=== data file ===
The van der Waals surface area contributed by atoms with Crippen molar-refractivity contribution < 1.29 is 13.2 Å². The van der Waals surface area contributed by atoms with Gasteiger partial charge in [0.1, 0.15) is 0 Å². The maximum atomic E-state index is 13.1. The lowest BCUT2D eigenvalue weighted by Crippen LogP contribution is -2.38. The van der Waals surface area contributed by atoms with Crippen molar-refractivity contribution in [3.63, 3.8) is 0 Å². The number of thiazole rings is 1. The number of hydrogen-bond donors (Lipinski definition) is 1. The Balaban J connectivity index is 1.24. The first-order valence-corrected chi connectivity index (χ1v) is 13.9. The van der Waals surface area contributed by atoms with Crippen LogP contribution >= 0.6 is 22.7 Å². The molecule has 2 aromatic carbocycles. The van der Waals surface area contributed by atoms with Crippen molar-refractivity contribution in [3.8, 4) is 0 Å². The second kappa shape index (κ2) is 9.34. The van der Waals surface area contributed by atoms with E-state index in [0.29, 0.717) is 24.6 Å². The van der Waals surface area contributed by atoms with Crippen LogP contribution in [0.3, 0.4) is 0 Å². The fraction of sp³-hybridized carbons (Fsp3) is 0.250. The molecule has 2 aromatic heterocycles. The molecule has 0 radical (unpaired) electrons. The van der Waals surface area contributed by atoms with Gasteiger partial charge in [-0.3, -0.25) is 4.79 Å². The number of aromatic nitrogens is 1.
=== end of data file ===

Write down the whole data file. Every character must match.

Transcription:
The van der Waals surface area contributed by atoms with Crippen molar-refractivity contribution < 1.29 is 13.2 Å². The van der Waals surface area contributed by atoms with Gasteiger partial charge in [0.1, 0.15) is 0 Å². The maximum atomic E-state index is 13.1. The lowest BCUT2D eigenvalue weighted by Crippen LogP contribution is -2.38. The van der Waals surface area contributed by atoms with Crippen molar-refractivity contribution in [3.63, 3.8) is 0 Å². The number of thiazole rings is 1. The number of hydrogen-bond donors (Lipinski definition) is 1. The Balaban J connectivity index is 1.24. The first-order valence-corrected chi connectivity index (χ1v) is 13.9. The van der Waals surface area contributed by atoms with Crippen LogP contribution >= 0.6 is 22.7 Å². The molecule has 2 aromatic carbocycles. The van der Waals surface area contributed by atoms with Crippen molar-refractivity contribution in [3.8, 4) is 0 Å². The second kappa shape index (κ2) is 9.34. The van der Waals surface area contributed by atoms with E-state index in [0.29, 0.717) is 24.6 Å². The van der Waals surface area contributed by atoms with Crippen LogP contribution in [0.3, 0.4) is 0 Å². The fraction of sp³-hybridized carbons (Fsp3) is 0.250. The molecule has 2 aromatic heterocycles. The molecule has 0 radical (unpaired) electrons. The van der Waals surface area contributed by atoms with Gasteiger partial charge in [-0.3, -0.25) is 4.79 Å². The number of aromatic nitrogens is 1.